Nokia's Scrapped "Moonraker" Smartwatch Leaked Online

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New images of Nokia's cancelled Moonraker smartwatch have surfaced on Twitter earlier this month, courtesy of Evan Blass, better known under his user handle @evleaks. More specifically, Blass has tweeted a short GIF of the device which shows it rotating. For the uninitiated, the Microsoft Moonraker was a smartwatch designed by Nokia who also made several prototypes of the said wearable. This all happened around the time the Redmond-based tech giant was in the process of acquiring the Finnish company, i.e. circa 2014. The device was even allegedly shown off to Nokia's potential business partners during Mobile World Congress shows of 2014 and 2015. The wearable was allegedly designed for seamless integration with Lumia smartphones and was supposed to launch simultaneously with the Lumia 930, but due to unknown reasons, the entire project was scrapped by Microsoft after the acquisition of Nokia.

Judging from the GIF which you can see below, the Moonraker was designed for sports and outdoors activity in general as it features a silicon or rubber band and a seemingly robust case. The smartwatch is also rather bright and colorful, but that's no surprise given how that's how Nokia tends to design its products in general. Furthermore, the Moonraker depicted below apparently doesn't have a heart rate monitor which reminds us this is a gadget designed years ago when that feature wasn't automatically included in pretty much every smartwatch. As for the information we were already aware of, Moonraker was supposed to give its users the option of creating their own custom watch faces and was running a proprietary operating system (OS) that seems rather similar to Android Wear. All of this was revealed in another leak from last month.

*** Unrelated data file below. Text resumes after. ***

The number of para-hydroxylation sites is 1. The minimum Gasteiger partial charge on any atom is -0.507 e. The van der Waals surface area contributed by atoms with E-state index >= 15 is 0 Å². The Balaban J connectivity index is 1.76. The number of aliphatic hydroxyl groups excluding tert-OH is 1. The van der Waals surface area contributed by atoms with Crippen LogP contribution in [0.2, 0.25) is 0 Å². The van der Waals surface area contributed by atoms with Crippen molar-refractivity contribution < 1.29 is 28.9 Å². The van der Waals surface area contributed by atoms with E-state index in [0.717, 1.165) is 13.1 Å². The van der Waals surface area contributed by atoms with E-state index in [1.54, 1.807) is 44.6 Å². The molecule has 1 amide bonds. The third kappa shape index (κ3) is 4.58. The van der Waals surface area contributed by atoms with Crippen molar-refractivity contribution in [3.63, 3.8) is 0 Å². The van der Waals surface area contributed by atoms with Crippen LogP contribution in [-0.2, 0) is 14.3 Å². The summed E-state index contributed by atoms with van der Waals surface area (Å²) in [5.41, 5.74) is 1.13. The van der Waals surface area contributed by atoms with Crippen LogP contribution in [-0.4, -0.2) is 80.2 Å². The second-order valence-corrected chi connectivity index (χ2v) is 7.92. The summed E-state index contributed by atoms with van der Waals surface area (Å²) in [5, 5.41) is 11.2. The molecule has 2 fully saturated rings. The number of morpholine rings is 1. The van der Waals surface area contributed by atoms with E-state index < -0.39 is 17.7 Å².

Nokia has recently announced its plans to acquire the wearables company Withings so it seems like the Finnish communications and information technologies company is looking to give the smartwatch business another go. On the other hand, it remains to be seen how much financial backing can it expect from its parent firm as latest reports suggest Microsoft has potentially wasted at least $8 billion dollars on its Nokia experiment as of May of this year.

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